From our experience supporting Ministries of Health across Latin America and the Caribbean through the global USAID Applying Science to Strengthen and Improve Systems (ASSIST) Project’s Zika interventions, we learned the importance of early diagnosis of invisible – or less visible – disabilities to fully capture persons in need of disability inclusive health services.

Babies whose mothers had contracted the Zika virus during their pregnancies sometimes presented with microcephaly that was easily noted at birth. But many babies who were affected prenatally presented with much more subtle neurodevelopmental problems that were not being identified by health care providers.

URC partnered with the American Academy of Pediatrics to develop tools for providers to accurately screen for developmental delays based on expected milestones. Early identification of a disability is critical to maximizing the potential of a child.

While training health care providers including midwives, nurses, and doctors, on how to assess developmental milestones, the project covered in depth how to provide psychosocial support to all mothers, their partners, children, and family members.

As Diana Chamrad, a URC Senior Technical Advisor and clinical psychologist leading the psychosocial support trainings comments, “I remember at one training workshop a midwife described how parents were unwilling to take public transport to their health appointments because of the negative and stigmatizing comments they would hear about their baby’s obvious physical anomalies on the way. The impact of social stigma can be a serious barrier to seeking care for children with disabilities.”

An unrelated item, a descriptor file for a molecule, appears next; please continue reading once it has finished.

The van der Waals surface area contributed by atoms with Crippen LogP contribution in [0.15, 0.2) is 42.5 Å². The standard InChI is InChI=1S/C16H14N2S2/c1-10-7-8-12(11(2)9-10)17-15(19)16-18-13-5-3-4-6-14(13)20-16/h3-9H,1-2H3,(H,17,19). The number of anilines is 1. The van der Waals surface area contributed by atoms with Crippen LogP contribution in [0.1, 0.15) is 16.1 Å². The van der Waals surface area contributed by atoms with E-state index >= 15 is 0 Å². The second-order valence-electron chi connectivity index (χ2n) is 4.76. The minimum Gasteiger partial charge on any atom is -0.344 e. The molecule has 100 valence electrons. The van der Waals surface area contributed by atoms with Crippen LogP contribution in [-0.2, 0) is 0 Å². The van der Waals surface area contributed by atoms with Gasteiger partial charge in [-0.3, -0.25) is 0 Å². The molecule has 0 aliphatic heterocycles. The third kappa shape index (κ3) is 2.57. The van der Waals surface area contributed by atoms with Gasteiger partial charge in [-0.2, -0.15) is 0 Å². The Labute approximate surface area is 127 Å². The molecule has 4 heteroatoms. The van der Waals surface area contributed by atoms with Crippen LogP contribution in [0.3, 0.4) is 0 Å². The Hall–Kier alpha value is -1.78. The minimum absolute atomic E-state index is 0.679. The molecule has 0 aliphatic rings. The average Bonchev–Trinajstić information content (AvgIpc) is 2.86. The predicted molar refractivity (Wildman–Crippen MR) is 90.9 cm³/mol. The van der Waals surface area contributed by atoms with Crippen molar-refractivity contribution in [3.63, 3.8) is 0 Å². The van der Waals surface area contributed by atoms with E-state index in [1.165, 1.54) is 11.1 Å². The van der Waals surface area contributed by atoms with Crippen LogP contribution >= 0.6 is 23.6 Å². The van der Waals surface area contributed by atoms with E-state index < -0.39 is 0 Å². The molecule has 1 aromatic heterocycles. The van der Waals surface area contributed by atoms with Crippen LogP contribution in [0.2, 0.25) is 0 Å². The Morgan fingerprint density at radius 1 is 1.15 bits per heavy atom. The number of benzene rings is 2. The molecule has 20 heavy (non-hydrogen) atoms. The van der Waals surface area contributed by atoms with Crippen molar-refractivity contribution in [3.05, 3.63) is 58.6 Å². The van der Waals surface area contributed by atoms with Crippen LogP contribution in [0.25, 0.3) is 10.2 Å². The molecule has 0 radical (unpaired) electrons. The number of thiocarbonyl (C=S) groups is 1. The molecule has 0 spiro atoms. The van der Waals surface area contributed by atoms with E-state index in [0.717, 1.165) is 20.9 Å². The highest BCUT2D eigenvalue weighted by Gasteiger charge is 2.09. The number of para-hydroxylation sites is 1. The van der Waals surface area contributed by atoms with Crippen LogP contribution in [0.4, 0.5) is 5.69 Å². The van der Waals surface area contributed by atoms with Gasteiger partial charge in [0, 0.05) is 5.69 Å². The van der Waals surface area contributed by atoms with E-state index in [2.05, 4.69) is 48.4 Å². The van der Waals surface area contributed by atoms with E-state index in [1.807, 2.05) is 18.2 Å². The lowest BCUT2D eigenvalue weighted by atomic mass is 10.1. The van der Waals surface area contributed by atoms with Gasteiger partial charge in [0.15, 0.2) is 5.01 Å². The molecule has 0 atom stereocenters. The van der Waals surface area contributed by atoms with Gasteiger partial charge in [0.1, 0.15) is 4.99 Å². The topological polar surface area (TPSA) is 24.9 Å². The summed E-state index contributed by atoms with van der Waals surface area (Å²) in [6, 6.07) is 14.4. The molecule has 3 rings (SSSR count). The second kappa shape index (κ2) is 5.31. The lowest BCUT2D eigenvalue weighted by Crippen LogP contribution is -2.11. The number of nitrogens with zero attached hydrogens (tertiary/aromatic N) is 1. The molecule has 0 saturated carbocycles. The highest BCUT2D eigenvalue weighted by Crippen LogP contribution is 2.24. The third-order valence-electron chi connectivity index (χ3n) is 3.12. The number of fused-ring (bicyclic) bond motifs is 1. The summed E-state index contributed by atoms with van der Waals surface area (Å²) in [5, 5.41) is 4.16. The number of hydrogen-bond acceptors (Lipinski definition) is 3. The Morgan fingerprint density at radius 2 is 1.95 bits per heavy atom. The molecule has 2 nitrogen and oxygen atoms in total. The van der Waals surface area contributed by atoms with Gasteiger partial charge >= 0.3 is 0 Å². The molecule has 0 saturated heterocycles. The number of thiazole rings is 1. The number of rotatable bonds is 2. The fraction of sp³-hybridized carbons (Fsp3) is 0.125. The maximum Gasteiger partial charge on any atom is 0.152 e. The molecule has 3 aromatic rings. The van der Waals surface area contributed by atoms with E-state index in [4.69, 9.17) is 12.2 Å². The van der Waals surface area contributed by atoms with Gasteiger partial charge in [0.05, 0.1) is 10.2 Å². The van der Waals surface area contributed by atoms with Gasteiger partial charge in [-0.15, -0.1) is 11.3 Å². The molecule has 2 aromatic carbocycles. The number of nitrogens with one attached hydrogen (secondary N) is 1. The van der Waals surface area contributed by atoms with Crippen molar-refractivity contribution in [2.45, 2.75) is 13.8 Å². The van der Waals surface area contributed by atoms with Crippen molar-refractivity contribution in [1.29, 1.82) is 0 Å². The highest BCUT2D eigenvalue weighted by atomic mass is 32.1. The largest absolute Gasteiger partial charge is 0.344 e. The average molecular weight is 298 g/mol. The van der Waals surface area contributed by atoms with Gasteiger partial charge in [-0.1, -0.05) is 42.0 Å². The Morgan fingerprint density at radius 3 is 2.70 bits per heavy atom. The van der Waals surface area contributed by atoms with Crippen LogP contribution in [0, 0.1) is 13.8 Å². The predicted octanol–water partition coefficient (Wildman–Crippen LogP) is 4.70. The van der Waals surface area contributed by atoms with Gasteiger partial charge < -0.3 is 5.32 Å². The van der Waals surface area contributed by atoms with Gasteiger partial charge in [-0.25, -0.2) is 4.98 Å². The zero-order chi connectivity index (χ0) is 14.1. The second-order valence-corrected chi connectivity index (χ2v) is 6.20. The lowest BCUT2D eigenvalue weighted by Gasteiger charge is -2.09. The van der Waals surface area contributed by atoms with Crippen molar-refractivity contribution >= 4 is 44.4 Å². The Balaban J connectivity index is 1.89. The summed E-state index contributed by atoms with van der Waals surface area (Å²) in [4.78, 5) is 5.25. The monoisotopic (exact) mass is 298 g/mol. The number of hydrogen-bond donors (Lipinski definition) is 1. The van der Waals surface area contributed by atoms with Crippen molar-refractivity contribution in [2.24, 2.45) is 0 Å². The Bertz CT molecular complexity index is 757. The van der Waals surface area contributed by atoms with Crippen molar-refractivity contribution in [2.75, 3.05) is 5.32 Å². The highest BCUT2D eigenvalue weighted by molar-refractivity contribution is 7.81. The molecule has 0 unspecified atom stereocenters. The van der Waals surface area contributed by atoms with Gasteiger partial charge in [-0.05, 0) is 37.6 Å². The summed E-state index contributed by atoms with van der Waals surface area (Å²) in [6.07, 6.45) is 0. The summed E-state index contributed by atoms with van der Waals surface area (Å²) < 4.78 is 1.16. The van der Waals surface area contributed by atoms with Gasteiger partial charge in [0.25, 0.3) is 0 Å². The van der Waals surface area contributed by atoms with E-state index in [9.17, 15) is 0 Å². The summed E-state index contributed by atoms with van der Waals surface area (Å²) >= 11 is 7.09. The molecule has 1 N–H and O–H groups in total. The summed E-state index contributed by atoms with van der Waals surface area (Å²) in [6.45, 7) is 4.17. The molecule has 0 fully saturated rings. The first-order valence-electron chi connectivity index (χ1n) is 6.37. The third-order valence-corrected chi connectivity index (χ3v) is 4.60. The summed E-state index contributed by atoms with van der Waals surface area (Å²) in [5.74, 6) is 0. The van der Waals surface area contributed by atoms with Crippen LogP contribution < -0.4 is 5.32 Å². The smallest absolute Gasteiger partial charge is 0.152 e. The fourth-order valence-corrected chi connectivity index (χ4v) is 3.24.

Meaningful Partnerships with Persons with Disabilities

WHO’s report highlights the importance of augmenting the voices of persons with disabilities throughout the program cycle. Their on-going and meaningful involvement in decision making ensures services adequately consider their needs – and that barriers to health services are successfully removed.

Through the USAID Keneya Nieta Activity in Mali, URC supports health-focused committees at the community level where community members plan, lead, and oversee local health services and health promotion activities. To drive disability-inclusive health services, URC ensures that persons with disabilities are members of these community health platforms. Many have taken leadership positions on their respective committees and are driving change in key areas including improved nutrition and water, sanitation, and hygiene practices.

Reimagining the Future of Care for Persons with Disabilities 

The WHO report is a significant step towards achieving universal health care and well-being for all. Moving towards disability inclusive services requires a bidirectional investment in the health of persons with disabilities. An investment in policy and advocacy support from WHO and others, working in tandem with implementers to adapt the recommended actions.

That way, we aren’t just reimagining the future of care for persons with disabilities. We’re enabling it.